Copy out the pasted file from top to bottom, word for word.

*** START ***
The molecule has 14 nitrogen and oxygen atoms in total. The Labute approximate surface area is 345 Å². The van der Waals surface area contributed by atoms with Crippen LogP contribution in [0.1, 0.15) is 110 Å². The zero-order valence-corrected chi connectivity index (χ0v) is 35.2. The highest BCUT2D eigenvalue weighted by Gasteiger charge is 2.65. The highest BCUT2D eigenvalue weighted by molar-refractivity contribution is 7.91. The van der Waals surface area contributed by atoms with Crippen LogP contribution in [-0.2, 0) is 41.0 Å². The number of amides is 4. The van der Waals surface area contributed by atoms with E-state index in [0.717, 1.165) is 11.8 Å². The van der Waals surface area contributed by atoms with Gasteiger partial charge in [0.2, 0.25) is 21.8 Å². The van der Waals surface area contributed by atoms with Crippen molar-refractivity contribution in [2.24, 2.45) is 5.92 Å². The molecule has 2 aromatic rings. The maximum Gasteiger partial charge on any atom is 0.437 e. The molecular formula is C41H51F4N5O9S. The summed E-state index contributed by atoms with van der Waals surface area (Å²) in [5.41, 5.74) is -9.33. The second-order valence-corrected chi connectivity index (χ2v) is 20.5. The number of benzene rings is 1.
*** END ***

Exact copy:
The molecule has 14 nitrogen and oxygen atoms in total. The Labute approximate surface area is 345 Å². The van der Waals surface area contributed by atoms with Crippen LogP contribution in [0.1, 0.15) is 110 Å². The zero-order valence-corrected chi connectivity index (χ0v) is 35.2. The highest BCUT2D eigenvalue weighted by Gasteiger charge is 2.65. The highest BCUT2D eigenvalue weighted by molar-refractivity contribution is 7.91. The van der Waals surface area contributed by atoms with Crippen LogP contribution in [-0.2, 0) is 41.0 Å². The number of amides is 4. The van der Waals surface area contributed by atoms with E-state index in [0.717, 1.165) is 11.8 Å². The van der Waals surface area contributed by atoms with Gasteiger partial charge in [0.2, 0.25) is 21.8 Å². The van der Waals surface area contributed by atoms with Crippen molar-refractivity contribution in [2.24, 2.45) is 5.92 Å². The molecule has 2 aromatic rings. The maximum Gasteiger partial charge on any atom is 0.437 e. The molecular formula is C41H51F4N5O9S. The summed E-state index contributed by atoms with van der Waals surface area (Å²) in [5.41, 5.74) is -9.33. The second-order valence-corrected chi connectivity index (χ2v) is 20.5. The number of benzene rings is 1.